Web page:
Sailing since 2017 has been in the waters of the Tamar-Lyhner-Plymouth Sound and  along the Devon and Cornwall coast: Brixham, Salcombe, Plymouth, Falmouth, Helford River, during which I have confirmed that my decision to ‘go junk rig’ was a good one.

Pity I didn't do it years ago.



I’ve managed to get to a couple of Brixham Heritage Sailing Regattas, including one JRA AGM, where I was pleased to talk junk rig sailing with a number of JRA members including Ted and Fiona Stone on their beautiful Fly (she has two red sails!).  

Chopsticks at the Brixham Heritage Rally, September 2018 (photo from Fly, Hui Mar in the distance) 

Our Boat of the Month Archive is here.
Get Started

Via this page you can, even as a non-member, access many of our resources and explore our services.

To get full access you'll need to become a member - click JOIN US in the menu on the left.

Some of the things you can do even before you join include:
  • Download Ash Woods'  easy-to read Beginners' Tour [pdf, 108 Kb]. Ash wrote this for us while he was still a 'newbie'. Thanks, Ash.
  • Watch a YouTube presentation created as a junk intro for yacht clubs, odownload as a pdf [7 Mb].
  • Download Arne Kverneland's pdf [987 Kb] 'Junk Rig for Beginners' in English or French. Arne has put much thought and energy into developing cambered panel rigs. This article - one of many which you can find here - goes back to basics. It's a great read before you tackle something just as essential - Hasler/McLeods' bible Practical Junk Rig.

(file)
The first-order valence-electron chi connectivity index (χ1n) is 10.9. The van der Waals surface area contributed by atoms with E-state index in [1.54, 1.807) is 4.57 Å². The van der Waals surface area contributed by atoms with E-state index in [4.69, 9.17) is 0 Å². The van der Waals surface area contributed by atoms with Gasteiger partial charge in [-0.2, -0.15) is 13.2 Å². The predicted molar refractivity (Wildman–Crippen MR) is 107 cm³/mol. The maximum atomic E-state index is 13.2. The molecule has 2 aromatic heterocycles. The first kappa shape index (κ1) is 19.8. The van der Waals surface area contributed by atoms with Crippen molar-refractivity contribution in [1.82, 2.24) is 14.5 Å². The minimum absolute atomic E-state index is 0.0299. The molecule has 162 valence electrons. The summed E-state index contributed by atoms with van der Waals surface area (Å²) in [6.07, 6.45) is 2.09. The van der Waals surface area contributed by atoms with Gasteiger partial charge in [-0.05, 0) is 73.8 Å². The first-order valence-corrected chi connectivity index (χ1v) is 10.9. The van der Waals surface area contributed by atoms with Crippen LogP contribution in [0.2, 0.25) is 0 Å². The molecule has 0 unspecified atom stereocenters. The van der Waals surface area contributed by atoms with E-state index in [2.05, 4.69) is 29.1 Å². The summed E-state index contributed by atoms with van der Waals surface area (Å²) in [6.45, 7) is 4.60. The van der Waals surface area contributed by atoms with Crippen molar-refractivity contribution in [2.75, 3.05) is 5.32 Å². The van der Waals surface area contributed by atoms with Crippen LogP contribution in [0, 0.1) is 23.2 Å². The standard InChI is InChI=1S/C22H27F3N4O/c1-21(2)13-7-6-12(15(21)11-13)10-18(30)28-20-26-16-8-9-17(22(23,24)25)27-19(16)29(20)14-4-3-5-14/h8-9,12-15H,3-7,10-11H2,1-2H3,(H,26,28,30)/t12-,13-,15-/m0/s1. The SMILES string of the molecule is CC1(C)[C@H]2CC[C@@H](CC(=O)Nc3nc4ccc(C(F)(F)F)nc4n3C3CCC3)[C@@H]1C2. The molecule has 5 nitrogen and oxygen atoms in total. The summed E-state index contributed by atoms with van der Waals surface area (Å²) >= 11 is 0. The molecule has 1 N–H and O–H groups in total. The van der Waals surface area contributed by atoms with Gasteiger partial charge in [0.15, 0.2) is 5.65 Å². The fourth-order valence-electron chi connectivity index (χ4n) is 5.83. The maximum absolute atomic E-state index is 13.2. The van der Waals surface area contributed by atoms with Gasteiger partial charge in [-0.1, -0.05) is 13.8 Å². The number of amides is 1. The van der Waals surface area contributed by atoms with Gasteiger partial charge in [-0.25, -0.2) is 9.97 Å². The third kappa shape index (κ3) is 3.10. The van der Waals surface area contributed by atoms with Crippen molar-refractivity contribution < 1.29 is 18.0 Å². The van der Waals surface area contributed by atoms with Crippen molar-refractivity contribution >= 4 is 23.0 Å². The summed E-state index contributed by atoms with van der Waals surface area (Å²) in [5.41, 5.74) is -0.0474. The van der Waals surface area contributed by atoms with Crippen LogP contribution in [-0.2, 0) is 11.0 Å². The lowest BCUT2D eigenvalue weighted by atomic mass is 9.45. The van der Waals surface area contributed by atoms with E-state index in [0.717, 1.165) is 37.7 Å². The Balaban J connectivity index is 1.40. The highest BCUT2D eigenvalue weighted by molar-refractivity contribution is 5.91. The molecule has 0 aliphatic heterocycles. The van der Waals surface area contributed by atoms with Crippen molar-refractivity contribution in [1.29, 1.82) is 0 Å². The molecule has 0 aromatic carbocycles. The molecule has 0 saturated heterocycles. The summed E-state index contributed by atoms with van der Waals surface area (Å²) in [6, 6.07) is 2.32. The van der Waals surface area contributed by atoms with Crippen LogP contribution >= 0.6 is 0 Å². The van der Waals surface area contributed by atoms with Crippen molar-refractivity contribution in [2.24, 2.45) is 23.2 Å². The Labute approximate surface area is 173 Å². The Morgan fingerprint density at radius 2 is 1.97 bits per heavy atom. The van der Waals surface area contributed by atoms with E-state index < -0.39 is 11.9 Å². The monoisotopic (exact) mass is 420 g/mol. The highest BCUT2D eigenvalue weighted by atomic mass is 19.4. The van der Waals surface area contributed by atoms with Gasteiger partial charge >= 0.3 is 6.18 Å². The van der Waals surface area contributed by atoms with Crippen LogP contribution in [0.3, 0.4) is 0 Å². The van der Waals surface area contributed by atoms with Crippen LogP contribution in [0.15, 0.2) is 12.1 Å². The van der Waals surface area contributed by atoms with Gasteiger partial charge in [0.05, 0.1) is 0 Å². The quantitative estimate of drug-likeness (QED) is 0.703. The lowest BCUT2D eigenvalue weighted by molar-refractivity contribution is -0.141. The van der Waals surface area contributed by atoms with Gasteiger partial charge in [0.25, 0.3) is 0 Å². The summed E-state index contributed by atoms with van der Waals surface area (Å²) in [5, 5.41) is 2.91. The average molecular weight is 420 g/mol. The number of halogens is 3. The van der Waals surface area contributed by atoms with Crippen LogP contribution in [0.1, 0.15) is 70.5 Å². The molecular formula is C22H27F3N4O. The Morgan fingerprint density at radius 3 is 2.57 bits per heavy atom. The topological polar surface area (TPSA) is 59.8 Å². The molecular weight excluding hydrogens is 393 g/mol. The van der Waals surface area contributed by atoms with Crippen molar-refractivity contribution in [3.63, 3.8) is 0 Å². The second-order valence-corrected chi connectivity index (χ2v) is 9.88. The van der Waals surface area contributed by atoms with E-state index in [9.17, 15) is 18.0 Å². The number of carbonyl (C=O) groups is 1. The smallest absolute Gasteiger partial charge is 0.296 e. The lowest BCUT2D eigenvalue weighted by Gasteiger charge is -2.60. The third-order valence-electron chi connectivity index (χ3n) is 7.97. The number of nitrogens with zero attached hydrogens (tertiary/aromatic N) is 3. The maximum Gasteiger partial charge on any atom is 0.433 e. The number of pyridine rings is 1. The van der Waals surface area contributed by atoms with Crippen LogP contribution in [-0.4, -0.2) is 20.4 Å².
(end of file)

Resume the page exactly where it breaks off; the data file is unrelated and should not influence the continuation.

• Explore membership benefits in About Us - scroll up until you see the menu on the left.
  • Find out about junks in Junk Information.
  • Browse some of the latest forum posts (right).
  • Check out photographs of members' boats in our own ever-expanding Photo Gallery.

  • Watch these Google videos or see some stills by clicking on the mosaic at the top of this page.
  • Use the search box below to explore the public pages of the site.

So lower your sails (easy in a junk) and Join Us. For how to see the menu on the left). We're great value.

Converting your boat to junk rig is the best thing you can do to improve her safety and efficiency!



Note:

The adjacent posts are from selected public fora. To see all the public posts, use the menu at the left.


Only members can post on this site. On members' pages they are attributed by name, but in 'open' fora such as those used here, they may be shown as 'Anonymous' for reasons of privacy and security.
              

    

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       " ...there is nothing - absolutely nothing - half so much worth doing as simply messing about in junk-rigged boats" 
                                                               - the Chinese Water Rat